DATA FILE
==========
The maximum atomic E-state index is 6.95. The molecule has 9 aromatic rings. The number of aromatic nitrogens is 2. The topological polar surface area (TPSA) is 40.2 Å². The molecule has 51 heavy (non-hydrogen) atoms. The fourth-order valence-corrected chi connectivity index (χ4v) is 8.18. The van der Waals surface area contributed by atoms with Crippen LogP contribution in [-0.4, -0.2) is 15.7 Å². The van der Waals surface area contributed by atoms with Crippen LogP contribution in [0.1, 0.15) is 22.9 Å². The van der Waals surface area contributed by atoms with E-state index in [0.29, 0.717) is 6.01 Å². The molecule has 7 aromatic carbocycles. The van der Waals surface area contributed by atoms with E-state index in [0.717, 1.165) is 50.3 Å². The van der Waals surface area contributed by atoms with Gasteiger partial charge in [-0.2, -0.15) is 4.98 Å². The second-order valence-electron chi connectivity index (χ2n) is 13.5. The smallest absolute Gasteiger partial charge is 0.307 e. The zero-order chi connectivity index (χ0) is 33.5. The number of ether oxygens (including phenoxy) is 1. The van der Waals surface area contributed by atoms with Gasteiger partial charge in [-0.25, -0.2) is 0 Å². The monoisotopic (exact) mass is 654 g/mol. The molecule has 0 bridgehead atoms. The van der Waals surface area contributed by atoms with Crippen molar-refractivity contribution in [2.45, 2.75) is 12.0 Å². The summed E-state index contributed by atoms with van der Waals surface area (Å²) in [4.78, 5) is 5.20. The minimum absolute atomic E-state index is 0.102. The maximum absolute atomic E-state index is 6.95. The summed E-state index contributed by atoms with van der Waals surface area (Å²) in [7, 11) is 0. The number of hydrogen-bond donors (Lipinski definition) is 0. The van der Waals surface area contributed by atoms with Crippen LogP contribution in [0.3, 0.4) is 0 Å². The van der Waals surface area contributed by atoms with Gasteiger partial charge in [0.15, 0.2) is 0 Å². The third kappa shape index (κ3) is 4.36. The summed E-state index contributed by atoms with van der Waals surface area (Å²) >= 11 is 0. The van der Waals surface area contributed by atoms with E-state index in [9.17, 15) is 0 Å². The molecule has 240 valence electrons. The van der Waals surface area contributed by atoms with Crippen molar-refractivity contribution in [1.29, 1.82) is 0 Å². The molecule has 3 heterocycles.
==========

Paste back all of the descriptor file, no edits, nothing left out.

The maximum atomic E-state index is 6.95. The molecule has 9 aromatic rings. The number of aromatic nitrogens is 2. The topological polar surface area (TPSA) is 40.2 Å². The molecule has 51 heavy (non-hydrogen) atoms. The fourth-order valence-corrected chi connectivity index (χ4v) is 8.18. The van der Waals surface area contributed by atoms with Crippen LogP contribution in [-0.4, -0.2) is 15.7 Å². The van der Waals surface area contributed by atoms with Crippen LogP contribution in [0.1, 0.15) is 22.9 Å². The van der Waals surface area contributed by atoms with E-state index in [0.29, 0.717) is 6.01 Å². The molecule has 7 aromatic carbocycles. The van der Waals surface area contributed by atoms with E-state index in [0.717, 1.165) is 50.3 Å². The van der Waals surface area contributed by atoms with Gasteiger partial charge in [-0.2, -0.15) is 4.98 Å². The second-order valence-electron chi connectivity index (χ2n) is 13.5. The smallest absolute Gasteiger partial charge is 0.307 e. The zero-order chi connectivity index (χ0) is 33.5. The number of ether oxygens (including phenoxy) is 1. The van der Waals surface area contributed by atoms with Gasteiger partial charge in [-0.25, -0.2) is 0 Å². The monoisotopic (exact) mass is 654 g/mol. The molecule has 0 bridgehead atoms. The van der Waals surface area contributed by atoms with Crippen molar-refractivity contribution in [2.45, 2.75) is 12.0 Å². The summed E-state index contributed by atoms with van der Waals surface area (Å²) in [4.78, 5) is 5.20. The minimum absolute atomic E-state index is 0.102. The maximum absolute atomic E-state index is 6.95. The summed E-state index contributed by atoms with van der Waals surface area (Å²) in [7, 11) is 0. The number of hydrogen-bond donors (Lipinski definition) is 0. The van der Waals surface area contributed by atoms with Crippen LogP contribution in [0.3, 0.4) is 0 Å². The van der Waals surface area contributed by atoms with Gasteiger partial charge in [0.15, 0.2) is 0 Å². The third kappa shape index (κ3) is 4.36. The summed E-state index contributed by atoms with van der Waals surface area (Å²) >= 11 is 0. The van der Waals surface area contributed by atoms with E-state index in [9.17, 15) is 0 Å². The molecule has 240 valence electrons. The van der Waals surface area contributed by atoms with Crippen molar-refractivity contribution in [1.29, 1.82) is 0 Å². The molecule has 3 heterocycles.